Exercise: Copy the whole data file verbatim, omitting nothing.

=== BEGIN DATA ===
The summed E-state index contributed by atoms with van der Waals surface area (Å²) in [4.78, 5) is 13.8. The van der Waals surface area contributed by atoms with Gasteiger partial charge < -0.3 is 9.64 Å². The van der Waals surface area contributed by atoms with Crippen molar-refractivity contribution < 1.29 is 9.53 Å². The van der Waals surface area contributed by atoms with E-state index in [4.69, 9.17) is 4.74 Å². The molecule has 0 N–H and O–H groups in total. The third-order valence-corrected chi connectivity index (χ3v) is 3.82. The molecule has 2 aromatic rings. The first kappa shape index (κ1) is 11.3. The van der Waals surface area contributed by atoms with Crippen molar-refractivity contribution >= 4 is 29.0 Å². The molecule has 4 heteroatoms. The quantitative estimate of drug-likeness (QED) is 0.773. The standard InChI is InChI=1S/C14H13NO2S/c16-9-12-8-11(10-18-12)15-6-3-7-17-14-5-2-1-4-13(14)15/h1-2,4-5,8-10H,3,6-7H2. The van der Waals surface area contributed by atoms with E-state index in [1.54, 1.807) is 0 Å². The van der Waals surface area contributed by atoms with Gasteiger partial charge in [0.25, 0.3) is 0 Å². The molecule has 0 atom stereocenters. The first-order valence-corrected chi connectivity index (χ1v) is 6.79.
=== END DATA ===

The summed E-state index contributed by atoms with van der Waals surface area (Å²) in [4.78, 5) is 13.8. The van der Waals surface area contributed by atoms with Gasteiger partial charge < -0.3 is 9.64 Å². The van der Waals surface area contributed by atoms with Crippen molar-refractivity contribution < 1.29 is 9.53 Å². The van der Waals surface area contributed by atoms with E-state index in [4.69, 9.17) is 4.74 Å². The molecule has 0 N–H and O–H groups in total. The third-order valence-corrected chi connectivity index (χ3v) is 3.82. The molecule has 2 aromatic rings. The first kappa shape index (κ1) is 11.3. The van der Waals surface area contributed by atoms with Crippen molar-refractivity contribution >= 4 is 29.0 Å². The molecule has 4 heteroatoms. The quantitative estimate of drug-likeness (QED) is 0.773. The standard InChI is InChI=1S/C14H13NO2S/c16-9-12-8-11(10-18-12)15-6-3-7-17-14-5-2-1-4-13(14)15/h1-2,4-5,8-10H,3,6-7H2. The van der Waals surface area contributed by atoms with E-state index in [1.54, 1.807) is 0 Å². The van der Waals surface area contributed by atoms with Gasteiger partial charge in [0.25, 0.3) is 0 Å². The molecule has 0 atom stereocenters. The first-order valence-corrected chi connectivity index (χ1v) is 6.79.